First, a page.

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Is Islamic State symptom of the Assad problem?

Turkey's policymakers need to take seriously the Islamic State's growing power, instead of dismissing the group as a "symptom" of Bashar al-Assad's regime.
Forces of Syria's President Bashar al-Assad erect the Syrian national flag after burning a flag of al Qaeda-linked Nusra Front, which they said was left behind by rebel fighters in Zor al-Mahruqa village, after the forces said they had regained control of the area and its surrounding hills in the Hama countryside October 6, 2014. REUTERS/George Ourfalian (SYRIA - Tags: POLITICS CIVIL UNREST CONFLICT) - RTR4942P

One of the most-discussed topics in Western capitals these days is exactly where Turkey stands in relation to the Islamic State (IS), which has terrorized vast swaths of land in Iraq and Syria. Ankara has repeatedly declared that it considers IS a terrorist organization and a threat to Turkey and the whole region, but there are two additional problems it has in mind:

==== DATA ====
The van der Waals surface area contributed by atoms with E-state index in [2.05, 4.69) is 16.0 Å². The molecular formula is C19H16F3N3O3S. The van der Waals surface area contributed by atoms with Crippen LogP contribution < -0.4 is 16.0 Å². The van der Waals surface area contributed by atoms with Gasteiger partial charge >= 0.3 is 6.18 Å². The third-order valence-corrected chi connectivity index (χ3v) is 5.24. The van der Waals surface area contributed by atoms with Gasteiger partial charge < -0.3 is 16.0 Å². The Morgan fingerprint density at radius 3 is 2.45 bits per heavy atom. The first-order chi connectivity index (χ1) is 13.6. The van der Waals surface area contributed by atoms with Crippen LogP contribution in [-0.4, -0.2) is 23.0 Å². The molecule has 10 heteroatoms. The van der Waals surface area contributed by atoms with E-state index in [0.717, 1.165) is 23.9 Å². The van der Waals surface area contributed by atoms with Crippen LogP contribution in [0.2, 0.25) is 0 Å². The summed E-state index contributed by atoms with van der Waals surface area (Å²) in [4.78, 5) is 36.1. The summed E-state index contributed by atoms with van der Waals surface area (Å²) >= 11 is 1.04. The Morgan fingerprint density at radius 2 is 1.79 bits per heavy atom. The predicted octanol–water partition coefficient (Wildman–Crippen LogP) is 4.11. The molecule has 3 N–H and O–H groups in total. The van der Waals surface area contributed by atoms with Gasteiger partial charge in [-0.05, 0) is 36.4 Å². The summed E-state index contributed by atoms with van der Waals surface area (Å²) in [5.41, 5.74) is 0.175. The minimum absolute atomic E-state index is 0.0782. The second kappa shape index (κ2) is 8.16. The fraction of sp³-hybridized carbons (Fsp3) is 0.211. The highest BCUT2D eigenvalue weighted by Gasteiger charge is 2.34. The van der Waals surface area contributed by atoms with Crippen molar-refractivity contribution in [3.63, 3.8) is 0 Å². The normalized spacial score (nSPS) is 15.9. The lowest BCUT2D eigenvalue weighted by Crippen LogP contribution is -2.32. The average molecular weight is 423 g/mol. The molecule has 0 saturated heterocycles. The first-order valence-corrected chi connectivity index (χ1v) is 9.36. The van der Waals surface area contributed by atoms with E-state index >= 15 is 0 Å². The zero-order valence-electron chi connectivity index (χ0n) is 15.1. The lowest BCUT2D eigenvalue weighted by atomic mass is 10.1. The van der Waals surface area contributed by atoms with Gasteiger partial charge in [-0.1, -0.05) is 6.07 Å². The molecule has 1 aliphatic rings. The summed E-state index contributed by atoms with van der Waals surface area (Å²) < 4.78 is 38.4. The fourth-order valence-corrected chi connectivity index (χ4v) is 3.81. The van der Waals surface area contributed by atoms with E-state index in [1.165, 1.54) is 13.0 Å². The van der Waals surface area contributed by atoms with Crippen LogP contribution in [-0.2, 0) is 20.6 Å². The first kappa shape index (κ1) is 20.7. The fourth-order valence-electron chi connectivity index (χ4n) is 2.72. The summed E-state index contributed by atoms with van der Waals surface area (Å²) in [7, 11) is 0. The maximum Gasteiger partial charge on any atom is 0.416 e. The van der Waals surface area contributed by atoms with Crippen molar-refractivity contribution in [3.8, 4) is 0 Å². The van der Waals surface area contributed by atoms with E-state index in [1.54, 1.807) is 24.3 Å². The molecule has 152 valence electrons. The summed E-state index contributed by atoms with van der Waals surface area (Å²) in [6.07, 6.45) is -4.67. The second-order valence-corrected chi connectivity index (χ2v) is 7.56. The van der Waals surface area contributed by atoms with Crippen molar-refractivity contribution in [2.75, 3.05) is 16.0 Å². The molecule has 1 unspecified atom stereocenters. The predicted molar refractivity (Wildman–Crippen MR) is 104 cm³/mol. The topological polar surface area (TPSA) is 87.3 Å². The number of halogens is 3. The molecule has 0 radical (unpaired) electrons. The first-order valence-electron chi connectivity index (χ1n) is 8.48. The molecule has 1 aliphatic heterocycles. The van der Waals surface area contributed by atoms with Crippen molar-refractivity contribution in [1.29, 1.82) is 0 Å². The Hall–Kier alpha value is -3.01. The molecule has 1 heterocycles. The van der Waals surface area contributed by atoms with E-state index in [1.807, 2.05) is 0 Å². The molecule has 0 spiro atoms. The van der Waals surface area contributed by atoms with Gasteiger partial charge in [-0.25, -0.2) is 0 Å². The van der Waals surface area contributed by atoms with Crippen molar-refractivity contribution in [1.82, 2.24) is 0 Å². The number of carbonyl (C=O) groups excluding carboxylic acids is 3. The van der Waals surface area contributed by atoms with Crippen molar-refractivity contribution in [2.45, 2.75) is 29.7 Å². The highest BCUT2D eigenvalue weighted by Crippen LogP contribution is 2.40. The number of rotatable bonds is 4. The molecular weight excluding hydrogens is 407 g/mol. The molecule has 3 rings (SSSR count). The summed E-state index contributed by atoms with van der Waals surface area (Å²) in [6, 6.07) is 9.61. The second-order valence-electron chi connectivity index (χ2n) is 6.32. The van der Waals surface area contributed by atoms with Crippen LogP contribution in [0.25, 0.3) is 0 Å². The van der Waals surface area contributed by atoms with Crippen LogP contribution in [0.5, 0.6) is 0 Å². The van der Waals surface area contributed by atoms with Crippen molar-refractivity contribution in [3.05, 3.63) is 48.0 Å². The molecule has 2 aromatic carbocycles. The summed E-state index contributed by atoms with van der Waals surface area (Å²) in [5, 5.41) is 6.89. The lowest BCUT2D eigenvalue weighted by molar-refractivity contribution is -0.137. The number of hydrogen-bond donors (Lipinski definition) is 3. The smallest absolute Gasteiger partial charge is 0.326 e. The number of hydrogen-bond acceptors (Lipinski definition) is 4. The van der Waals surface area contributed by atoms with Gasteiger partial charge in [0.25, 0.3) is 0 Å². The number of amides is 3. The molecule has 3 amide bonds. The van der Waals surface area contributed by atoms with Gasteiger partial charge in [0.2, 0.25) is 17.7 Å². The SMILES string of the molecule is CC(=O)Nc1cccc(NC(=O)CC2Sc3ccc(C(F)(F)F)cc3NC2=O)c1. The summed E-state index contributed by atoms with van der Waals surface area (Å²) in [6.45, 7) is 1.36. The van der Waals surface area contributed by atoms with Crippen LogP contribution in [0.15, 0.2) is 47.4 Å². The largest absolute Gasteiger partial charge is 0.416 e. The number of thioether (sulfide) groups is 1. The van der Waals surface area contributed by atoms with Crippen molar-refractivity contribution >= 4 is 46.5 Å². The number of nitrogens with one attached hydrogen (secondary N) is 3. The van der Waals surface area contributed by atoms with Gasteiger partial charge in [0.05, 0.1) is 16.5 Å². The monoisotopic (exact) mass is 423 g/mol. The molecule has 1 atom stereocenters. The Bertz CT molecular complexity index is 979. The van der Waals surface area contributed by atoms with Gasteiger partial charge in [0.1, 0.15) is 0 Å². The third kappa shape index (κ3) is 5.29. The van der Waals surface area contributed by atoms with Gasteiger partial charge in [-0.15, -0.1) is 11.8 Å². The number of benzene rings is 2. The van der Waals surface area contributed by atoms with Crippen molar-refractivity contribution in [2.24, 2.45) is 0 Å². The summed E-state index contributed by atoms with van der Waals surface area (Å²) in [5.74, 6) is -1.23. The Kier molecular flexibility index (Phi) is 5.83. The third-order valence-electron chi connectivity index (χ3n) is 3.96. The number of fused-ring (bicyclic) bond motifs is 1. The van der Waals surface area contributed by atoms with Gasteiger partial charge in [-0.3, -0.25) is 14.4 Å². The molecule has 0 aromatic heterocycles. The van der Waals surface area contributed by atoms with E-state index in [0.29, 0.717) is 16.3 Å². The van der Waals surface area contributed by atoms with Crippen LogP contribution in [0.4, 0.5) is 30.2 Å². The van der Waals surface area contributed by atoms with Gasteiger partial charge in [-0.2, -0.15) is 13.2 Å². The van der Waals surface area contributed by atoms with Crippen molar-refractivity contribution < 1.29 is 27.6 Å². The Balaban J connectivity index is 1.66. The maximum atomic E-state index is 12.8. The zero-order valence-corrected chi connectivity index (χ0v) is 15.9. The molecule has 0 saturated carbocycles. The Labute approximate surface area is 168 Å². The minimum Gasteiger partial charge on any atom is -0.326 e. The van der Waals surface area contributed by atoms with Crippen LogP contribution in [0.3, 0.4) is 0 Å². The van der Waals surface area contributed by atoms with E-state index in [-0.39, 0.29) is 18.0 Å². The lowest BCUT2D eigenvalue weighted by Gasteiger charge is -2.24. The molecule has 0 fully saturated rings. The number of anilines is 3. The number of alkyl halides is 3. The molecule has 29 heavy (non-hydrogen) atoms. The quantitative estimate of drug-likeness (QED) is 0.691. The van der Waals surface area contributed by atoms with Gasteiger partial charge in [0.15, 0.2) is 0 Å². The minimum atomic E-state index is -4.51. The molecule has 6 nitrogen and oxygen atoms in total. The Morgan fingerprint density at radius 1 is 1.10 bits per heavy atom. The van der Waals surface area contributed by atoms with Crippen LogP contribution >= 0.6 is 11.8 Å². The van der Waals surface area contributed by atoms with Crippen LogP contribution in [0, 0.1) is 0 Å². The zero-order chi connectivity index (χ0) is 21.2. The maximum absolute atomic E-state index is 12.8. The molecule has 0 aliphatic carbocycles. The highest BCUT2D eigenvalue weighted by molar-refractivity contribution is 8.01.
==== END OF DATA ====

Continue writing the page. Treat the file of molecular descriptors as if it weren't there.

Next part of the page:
• The Kurdistan Workers Party (PKK) and its Syrian extension, the Democratic Union Party (PYD), have been defending Kobani against IS onslaught. Although many in the West might sympathize with these Kurdish militants who are heroically fighting the brutal jihadists, they still fall into the category of “terrorists” in Turkish eyes, despite the ongoing “peace process” between the Turkish government and the PKK. (In fact, precisely because of this Turkish hesitancy to help Kobani, the same peace process has become very fragile, as demonstrated by the recent Kurdish riots across Turkey that caused some 23 deaths.)
  • The Bashar al-Assad regime is another problem for Turkey, as Ankara still considers it the mother of all evils in Syria. An unnamed Turkish Foreign Ministry official expressed this view very clearly to the Turkish press: “For us to be in the international coalition [against IS], we should know the game plan and its end. And the end goal for us is the departure of Assad. … For us, IS is a symptom, whereas the root of the problem is Assad.” Clear enough. But is this really an accurate analysis of the trouble with IS?

We should all accept that the Assad regime is indeed a big part of the chaos and tragedy in Syria. The regime responded to nonviolent protests in March 2011 with violence, initiating a civil war, and has been despicably brutal against its own people, as documented by the United Nations, Human Rights Watch and other international bodies. No one should give this regime any credibility merely by looking at the horrors committed by IS and other extremist factions within the Syrian opposition.

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